It’s far too simplistic to say that the Orioles would have signed Kendrys Morales had they had to surrender a draft pick for him.
Morales is one of five players whose market has been cooled by compensation. Nelson Cruz, Ubaldo Jimenez, Ervin Santana and Stephen Drew are the others.
The Orioles have had some level of interest in Cruz, Jimenez and Santana. In the case of Jimenez and Santana, the Orioles and other teams seem to be put off by the combination of losing a draft pick and a four-year contract.
An article by Yahoo’s Jeff Passan explored some of the history and politics of draft compensation for free agents. The five free agents’ teams made a qualifying one-year contract offer to them in November. If they accepted it, they were signed. If they didn’t, their team is awarded a draft choice.
It’s not only the Orioles who are put off by losing a draft pick for Morales. With a farm system not rife with position prospects, the Orioles could certainly use June’s draft pick.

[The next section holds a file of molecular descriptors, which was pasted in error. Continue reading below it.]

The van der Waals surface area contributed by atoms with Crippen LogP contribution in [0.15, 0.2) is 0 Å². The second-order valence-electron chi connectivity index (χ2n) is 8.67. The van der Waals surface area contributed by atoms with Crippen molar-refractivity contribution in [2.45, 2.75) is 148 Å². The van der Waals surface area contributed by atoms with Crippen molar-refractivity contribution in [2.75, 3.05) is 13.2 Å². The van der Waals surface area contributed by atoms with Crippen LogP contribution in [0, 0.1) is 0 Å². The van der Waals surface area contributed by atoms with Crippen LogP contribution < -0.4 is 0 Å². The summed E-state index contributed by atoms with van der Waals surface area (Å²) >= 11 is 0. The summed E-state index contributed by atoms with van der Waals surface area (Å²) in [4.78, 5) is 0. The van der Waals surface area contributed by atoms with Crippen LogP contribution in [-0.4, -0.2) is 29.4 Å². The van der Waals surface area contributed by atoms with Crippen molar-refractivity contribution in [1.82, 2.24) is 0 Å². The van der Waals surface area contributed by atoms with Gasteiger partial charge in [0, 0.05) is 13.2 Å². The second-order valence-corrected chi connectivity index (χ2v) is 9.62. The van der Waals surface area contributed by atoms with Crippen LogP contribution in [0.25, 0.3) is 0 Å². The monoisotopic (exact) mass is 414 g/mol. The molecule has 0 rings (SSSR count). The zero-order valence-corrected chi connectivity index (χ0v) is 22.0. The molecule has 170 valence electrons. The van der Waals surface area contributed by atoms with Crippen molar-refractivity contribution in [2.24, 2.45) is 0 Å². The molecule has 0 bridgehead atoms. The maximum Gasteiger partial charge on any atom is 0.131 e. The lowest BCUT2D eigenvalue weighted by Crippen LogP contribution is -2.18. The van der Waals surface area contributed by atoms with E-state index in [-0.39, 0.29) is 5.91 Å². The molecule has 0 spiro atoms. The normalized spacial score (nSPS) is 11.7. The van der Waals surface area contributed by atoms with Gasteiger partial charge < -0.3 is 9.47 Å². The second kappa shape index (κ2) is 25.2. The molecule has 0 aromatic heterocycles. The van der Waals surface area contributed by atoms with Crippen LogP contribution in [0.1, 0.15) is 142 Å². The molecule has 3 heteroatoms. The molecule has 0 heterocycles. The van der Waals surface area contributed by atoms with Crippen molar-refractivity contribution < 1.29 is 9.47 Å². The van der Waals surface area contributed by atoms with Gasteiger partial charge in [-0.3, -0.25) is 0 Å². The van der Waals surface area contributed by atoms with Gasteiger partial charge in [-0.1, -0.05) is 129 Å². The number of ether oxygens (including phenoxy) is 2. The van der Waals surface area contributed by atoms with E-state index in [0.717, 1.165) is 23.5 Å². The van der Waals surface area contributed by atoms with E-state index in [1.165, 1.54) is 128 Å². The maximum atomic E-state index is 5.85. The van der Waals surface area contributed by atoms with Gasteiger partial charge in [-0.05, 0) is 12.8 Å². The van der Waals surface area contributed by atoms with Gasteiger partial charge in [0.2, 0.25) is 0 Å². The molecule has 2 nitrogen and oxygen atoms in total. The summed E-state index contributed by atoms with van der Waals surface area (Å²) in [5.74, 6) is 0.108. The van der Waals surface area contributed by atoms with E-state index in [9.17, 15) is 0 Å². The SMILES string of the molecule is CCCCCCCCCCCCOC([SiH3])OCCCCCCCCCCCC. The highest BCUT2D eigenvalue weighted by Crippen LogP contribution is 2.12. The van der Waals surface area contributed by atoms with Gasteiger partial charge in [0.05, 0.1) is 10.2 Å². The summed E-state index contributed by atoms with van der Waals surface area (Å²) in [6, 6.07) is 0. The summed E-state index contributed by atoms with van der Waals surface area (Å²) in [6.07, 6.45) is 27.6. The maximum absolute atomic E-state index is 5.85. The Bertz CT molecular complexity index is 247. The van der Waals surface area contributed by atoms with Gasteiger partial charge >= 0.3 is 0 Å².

Five of the last six Orioles’ first-round picks have been pitchers. (Manny Machado was the other.)
It’s surely tempting for Dan Duquette to try and capitalize on a win-now philosophy and forget about a player who might not reach the big leagues until 2016 or 2017. The fan base is increasingly impatient, and barring a trade, the only way to get a big hitter like Morales is through free agency.
If there hadn’t been compensation, Morales’ price would have been more expensive, and the Orioles would have more competition. Morales’ market is also hurt because of the perception he’s only a pure DH.